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The geoscience workforce and academic programs responded to the COVID-19 pandemic with a wide range of adaptive strategies - from targeted uses of technology to increased flexibility in work locations and schedules - that are shaping education and the profession into the future, according to the final report of a multi-year study. Geoscientists already are reflecting on the study’s utility for their work.
“This study has been useful to me in my diversity, equity, and inclusion work in helping explore how different the impacts of the pandemic were to different group of geoscientists,” said Sarah Sheffield, an assistant professor in the University of South Florida’s School of Geosciences, who took part in the research project. Sheffield said the experience made her acutely aware of the challenges of building a lab amid the uncertainty of the pandemic, including equipment delays, teaching online, and mentoring graduate students in new ways.
AGI recently concluded the in-depth research project, funded by the National Science Foundation (Award #2029570), examining short- and long-term effects of the pandemic on the geoscience workforce and higher-education programs. The study mapped the journey from pre-pandemic to post-pandemic environments for geoscience employers, non-academic geoscientists, academic faculty, geoscience college and university students, and recent geoscience graduates.
The project collected primary data through a multi-cohort longitudinal survey that was augmented by oral histories and a webinar series focused on gathering information on how study participants managed pandemic-related challenges. This deep dive uncovered lasting changes, explored the evolution of research conduct, pinpointed knowledge gaps affecting geoscience graduates, and identified strategies used to mitigate challenges.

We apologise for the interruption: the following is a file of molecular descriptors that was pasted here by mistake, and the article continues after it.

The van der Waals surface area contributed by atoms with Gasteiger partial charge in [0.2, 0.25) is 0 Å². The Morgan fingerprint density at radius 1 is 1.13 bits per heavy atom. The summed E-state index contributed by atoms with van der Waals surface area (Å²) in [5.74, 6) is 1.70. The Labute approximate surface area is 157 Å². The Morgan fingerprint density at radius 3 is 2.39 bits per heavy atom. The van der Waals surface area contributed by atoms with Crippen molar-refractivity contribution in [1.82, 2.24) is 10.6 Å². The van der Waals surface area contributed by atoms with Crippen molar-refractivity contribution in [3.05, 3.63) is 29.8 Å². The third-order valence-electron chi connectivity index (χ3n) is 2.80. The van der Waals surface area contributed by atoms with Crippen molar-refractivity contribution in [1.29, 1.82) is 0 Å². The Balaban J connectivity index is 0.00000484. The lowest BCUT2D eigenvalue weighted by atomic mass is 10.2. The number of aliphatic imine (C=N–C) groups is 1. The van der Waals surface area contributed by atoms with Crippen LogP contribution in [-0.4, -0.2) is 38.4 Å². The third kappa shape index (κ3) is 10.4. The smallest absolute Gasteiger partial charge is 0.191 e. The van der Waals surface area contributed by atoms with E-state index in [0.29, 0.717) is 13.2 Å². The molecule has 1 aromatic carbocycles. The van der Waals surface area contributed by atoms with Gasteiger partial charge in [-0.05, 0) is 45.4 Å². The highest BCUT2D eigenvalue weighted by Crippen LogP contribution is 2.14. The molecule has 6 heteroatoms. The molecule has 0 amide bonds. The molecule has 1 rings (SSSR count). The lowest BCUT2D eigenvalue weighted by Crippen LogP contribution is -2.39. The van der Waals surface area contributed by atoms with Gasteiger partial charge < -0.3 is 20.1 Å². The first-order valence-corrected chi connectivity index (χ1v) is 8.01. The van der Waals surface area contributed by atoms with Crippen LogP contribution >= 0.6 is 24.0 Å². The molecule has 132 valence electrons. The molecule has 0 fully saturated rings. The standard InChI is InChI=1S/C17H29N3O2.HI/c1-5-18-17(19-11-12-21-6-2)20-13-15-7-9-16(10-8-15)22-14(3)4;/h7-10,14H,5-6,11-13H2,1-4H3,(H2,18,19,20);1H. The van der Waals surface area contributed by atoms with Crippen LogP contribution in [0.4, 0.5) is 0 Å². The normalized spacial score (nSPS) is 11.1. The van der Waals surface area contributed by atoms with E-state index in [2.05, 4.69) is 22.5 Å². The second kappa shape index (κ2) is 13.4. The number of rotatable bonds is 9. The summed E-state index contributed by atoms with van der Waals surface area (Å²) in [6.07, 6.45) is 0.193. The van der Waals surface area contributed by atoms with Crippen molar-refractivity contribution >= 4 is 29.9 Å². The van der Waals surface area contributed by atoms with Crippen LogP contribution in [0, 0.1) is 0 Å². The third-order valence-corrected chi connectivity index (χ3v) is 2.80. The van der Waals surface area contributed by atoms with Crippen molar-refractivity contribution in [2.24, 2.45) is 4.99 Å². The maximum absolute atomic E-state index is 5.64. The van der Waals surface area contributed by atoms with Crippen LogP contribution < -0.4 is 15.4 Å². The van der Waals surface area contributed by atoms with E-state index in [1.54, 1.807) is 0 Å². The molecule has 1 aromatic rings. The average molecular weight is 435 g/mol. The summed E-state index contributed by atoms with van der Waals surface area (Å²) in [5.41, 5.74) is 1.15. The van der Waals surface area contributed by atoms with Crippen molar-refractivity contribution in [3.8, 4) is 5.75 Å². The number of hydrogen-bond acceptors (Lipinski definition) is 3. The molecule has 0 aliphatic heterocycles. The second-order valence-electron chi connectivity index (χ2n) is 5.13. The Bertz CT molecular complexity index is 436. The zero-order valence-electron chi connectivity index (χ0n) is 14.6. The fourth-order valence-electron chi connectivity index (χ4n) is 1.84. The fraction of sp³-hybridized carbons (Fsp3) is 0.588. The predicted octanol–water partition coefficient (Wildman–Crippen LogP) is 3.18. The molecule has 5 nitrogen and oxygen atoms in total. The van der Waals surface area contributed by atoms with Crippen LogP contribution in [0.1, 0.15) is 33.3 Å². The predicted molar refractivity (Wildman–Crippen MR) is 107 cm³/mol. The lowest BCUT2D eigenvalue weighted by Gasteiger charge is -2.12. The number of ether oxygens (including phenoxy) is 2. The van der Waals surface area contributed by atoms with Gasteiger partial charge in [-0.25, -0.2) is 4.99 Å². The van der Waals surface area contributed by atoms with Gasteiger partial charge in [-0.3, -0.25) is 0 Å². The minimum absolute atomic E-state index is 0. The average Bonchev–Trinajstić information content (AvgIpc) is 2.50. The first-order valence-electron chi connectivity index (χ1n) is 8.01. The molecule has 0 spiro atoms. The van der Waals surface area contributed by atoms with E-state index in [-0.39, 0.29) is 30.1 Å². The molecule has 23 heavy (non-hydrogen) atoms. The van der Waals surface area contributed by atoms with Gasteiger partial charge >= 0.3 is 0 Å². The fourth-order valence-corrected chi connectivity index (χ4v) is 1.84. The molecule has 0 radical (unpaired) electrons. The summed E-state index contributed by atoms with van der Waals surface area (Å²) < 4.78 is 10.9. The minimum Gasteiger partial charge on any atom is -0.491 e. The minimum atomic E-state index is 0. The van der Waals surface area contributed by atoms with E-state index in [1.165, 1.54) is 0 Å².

“As we recalibrate our work culture going forward - such as through remote and hybrid work options - studies like this can help inform those processes and decisions,” said Curtis Walker, a project scientist at the U.S. National Science Foundation National Center for Atmospheric Research, who participated in project surveys and oral histories. “Additionally, it is important for project leaders like myself to embrace the tools and best practices available in managing and still promoting an engaging hybrid work environment.”
To learn more, see the Geoscience COVID-19 Impacts Study or contact AGI Geoscience Profession and Higher Education Director Christopher Keane.
Teaching and Learning Academy Evolves for Educators
With an array of program innovations, the 2023 AGI/ExxonMobil Geoscience and STEM Teaching and Learning Academy (TLA) helped strengthen practice among Earth science educators from across the country. Continuous improvement, of course, has always been part of the long-standing partnership between AGI and ExxonMobil that has annually provided K-8 teachers with academies encouraging robust attention to core ideas, practices, and emerging trends in the geosciences. But innovations took on more importance than ever in July 2023, when the TLA hosted elementary and middle school educators who are relatively new to teaching geoscience at the first face-to-face academy since the start of the COVID-19 pandemic, implementing a new model that extends the learning and support to participants throughout the academic year.
Teacher professional learning opportunities that are specific to Earth science education are both rare and immensely important. While teaching and learning in the geosciences share many attributes with other education situations, there are also important distinctions, such as the focus on temporal and spatial thinking that is common in the geosciences. This year’s TLA, which took place at Georgia State University in Atlanta, addressed such needs of Earth science teachers.
During the weeklong event, two sessions were held - one for K-4 teachers and the other for teachers of grades 5-8 - each for two-and-a-half days. The academy engaged teachers in hands-on activities covering topics across the geosciences, from volcanoes and soils to flash flooding and models of faulting. Activities grew out of AGI’s work with various partners, such as the National Resources Conservation Service, NASA, the U.S. Geological Survey, and others. In addition, ExxonMobil scientists joined in person and virtually to share their experiences as STEM (science, technology, engineering, and mathematics) professionals. AGI staff selected each activity to focus on specific concepts and highlight aspects of pedagogical knowledge such as the use of physical and conceptual models, which are vital in developing understanding of geoscience phenomena.